Why I Quit Instagram.

I’ve lost track of how long it has been, but a while ago I created my personal Instagram account. It was something I started mainly as a way of staying in touch with friends and family overseas. While Facebook is still a popular option, one could say that Instagram is one of the fastest growing apps and one that people my age (26) gravitate to the most.

I rarely posted to my personal account, but I did spend time scrolling through the black hole of the explore page. I was presented with cat videos and “instamodels” galore, but my interests also led me to search for movie and comic-book related material. Soon enough, I started following a diverse group of actors, authors and artists. I wanted to avoid the narcissistic side of Instagram, with its selfies and workout videos, and take in the real talent that the platform had to offer. I also knew that I wanted to share my own thoughts on comics and movies, just like I did on my blog and my other social media accounts.

I have never been the kind of person to get 30 likes on a facebook profile picture, so I decided that I couldn’t pursue my interests through my personal Instagram account. Thus, @moviegrapevine was born. I enjoyed the freedom to embrace my geekiness in all its glory, attracting other like-minded people and becoming part of a community that was an audience for my writing and also motivated me creatively. I later followed up with a second account specifically for my creative writing, @wmoviegrapevine.

The purpose of the Instagram accounts was to direct more traffic to my blog and my YouTube channel. I became hypnotized by likes, and the odd comment, thinking that this surely equated to more readership and more views. It was actually Twitter that made me realize the truth. I have posted links to articles before. Three likes, so I must have three views on the article. I then check the article’s stats, and the article has no views. Even with a less visual medium, people still like or even retweet material that they have not truly engaged with. A like on Twitter or Instagram does not equal another view of your base: the blog, YouTube channel etc. that Instagram is intended to be a funnel for.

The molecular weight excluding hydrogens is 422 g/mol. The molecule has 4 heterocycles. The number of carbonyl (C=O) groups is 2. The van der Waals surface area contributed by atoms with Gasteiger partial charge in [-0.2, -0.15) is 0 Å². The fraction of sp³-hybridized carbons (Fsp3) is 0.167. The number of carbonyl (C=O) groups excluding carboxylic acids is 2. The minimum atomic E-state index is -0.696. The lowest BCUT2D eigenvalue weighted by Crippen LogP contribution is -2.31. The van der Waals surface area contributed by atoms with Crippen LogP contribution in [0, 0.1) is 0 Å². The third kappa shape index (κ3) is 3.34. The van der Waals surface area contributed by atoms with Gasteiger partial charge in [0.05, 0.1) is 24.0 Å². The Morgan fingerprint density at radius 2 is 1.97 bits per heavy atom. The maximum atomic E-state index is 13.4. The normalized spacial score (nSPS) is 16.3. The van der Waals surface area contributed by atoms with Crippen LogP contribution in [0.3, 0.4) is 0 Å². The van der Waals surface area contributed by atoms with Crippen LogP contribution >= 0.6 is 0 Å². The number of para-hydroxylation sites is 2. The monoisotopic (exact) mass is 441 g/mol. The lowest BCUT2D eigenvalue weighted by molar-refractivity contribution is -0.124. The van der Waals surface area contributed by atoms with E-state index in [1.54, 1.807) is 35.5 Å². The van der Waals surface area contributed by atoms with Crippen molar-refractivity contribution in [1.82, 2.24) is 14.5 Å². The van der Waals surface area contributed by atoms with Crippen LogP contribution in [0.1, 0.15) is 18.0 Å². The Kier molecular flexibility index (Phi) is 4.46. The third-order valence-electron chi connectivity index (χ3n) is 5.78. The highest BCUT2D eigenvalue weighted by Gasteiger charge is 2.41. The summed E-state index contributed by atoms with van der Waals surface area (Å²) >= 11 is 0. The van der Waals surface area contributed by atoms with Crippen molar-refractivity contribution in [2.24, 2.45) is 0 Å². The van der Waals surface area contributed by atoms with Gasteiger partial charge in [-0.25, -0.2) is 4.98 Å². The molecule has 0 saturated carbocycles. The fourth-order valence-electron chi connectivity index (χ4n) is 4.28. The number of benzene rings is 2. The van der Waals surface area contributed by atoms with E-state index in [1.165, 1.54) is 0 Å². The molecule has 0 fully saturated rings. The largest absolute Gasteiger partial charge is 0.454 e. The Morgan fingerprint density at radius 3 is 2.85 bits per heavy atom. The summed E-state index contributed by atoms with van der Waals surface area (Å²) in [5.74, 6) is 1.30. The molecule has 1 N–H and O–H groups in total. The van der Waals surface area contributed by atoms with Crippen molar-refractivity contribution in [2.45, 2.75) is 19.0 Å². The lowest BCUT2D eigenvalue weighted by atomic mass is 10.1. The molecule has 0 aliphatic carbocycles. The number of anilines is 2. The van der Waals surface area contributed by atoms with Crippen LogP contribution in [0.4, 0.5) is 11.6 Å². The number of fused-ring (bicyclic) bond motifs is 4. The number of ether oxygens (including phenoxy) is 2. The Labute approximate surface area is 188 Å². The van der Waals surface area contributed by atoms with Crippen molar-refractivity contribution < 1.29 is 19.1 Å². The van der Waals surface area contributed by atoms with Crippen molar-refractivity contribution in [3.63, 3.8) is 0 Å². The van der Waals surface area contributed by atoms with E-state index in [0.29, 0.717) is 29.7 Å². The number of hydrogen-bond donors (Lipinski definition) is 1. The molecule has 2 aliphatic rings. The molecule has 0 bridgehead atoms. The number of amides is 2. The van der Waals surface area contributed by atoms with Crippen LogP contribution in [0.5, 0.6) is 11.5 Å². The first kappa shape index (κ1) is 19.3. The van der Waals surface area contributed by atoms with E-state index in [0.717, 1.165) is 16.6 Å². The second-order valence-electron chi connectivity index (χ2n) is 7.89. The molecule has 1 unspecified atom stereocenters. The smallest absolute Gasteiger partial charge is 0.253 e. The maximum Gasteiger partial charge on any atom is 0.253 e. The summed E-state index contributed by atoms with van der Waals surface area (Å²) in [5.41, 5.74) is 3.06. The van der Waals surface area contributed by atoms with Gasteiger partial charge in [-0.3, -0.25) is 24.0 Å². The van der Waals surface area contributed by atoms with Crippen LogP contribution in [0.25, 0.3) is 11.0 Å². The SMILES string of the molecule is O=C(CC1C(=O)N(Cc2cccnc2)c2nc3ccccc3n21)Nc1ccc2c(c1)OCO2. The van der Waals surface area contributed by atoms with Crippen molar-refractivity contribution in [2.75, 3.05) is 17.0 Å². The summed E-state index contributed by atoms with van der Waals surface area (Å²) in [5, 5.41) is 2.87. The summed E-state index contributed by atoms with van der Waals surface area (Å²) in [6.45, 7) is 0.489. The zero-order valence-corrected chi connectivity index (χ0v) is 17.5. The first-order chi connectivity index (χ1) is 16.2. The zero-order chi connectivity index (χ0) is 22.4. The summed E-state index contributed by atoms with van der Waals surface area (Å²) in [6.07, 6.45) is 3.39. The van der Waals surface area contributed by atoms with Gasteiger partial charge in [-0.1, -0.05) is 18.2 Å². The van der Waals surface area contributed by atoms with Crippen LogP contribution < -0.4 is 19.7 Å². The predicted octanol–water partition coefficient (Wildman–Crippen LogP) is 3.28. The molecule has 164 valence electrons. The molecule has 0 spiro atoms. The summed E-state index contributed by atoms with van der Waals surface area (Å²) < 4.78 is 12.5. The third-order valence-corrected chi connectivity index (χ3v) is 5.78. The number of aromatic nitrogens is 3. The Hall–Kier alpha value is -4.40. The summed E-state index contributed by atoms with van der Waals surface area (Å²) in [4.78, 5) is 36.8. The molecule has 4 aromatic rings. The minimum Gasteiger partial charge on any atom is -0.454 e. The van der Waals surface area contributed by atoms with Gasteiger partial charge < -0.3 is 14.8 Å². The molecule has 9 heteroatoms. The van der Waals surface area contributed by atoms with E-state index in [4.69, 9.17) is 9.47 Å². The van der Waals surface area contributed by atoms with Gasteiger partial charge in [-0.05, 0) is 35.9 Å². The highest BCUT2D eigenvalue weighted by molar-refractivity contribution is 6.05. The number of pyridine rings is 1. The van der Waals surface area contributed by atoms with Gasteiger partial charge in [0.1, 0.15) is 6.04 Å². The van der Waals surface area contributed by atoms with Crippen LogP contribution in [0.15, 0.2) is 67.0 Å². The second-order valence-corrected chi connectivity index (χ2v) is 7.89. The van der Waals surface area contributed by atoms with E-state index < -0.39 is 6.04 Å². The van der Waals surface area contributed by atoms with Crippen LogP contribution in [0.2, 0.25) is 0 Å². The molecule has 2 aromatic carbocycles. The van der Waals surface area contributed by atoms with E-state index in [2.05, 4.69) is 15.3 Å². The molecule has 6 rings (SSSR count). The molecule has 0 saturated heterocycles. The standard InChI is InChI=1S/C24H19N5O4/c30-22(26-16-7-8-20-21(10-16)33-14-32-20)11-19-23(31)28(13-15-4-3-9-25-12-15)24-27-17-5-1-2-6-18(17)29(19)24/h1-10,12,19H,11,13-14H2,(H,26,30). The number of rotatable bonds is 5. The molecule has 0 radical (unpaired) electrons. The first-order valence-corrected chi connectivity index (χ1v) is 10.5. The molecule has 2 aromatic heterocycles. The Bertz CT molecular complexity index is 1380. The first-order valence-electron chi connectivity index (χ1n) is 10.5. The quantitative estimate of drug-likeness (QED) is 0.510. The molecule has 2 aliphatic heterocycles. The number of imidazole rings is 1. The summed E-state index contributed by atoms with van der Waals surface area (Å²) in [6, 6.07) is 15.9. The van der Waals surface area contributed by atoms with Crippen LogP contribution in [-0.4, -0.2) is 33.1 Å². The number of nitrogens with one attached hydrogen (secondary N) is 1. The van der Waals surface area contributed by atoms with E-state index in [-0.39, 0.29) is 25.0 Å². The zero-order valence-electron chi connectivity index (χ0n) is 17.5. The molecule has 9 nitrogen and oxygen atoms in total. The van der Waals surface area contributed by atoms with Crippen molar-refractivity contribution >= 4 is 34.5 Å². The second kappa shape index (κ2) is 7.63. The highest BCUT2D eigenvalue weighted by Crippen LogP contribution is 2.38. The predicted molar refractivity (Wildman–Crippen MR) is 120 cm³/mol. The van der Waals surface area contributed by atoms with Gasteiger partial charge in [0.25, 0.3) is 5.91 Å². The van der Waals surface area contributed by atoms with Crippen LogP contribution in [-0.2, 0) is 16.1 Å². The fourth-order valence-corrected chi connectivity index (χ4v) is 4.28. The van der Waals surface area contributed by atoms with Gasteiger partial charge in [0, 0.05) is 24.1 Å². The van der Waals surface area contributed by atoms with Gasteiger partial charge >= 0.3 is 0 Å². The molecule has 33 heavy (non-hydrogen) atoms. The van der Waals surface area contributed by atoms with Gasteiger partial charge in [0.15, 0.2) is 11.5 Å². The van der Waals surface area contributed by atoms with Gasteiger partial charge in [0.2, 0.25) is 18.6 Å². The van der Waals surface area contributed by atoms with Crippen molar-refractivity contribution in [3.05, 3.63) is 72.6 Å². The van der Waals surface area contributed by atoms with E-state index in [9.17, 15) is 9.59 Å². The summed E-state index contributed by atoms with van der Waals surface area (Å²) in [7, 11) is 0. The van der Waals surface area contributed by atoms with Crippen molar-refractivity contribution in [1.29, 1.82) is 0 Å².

Of course this seems obvious now, and I was never naive enough to think that everyone liking my posts was also reading my blog. However, I had a small group of followers who consistently liked my posts and there was the assumption that they must be reading my material. However, the analytics for my site made it clear that wasn’t true. That harsh truth also made me look at my own behaviour on Instagram. There were plenty of accounts I followed, and consistently liked, that had their own related sites or videos. I always said that I would check out their content, and then I never did. This wasn’t due to any apathy or malice on my part, it was simply due to the abundance of books, websites and videos that already take up my time. Speaking of time, I was spending more of it scrolling through my explore page, spending twenty minutes on Instagram when my intention was to log on and post within five minutes.

All of the above realizations led me to realize that Instagram was only a big distraction. I had to analyze if my extra data usage, and the associated costs, were really worth it. I had a few hundred followers, which was still paltry in the grand scheme of things. Additionally, the followers I had weren’t actually engaging with the material on my website or my YouTube channel. Ultimately, my accounts were not meeting their goals. All they succeeded in was giving me validation. I could post art or a picture that I liked, and have other people express their approval. I could post a short poetry piece or an excerpt from my book and have people compliment it. None of this meant they would be interested in anything I shared outside of Instagram, but for a while that didn’t matter. Ignorance was coupled with bliss and I lived under the illusion that my distraction was a sign of productivity, and that it actually meant something. It took me too long to realize that it didn’t. It was a diversion; from my other works and my other platforms.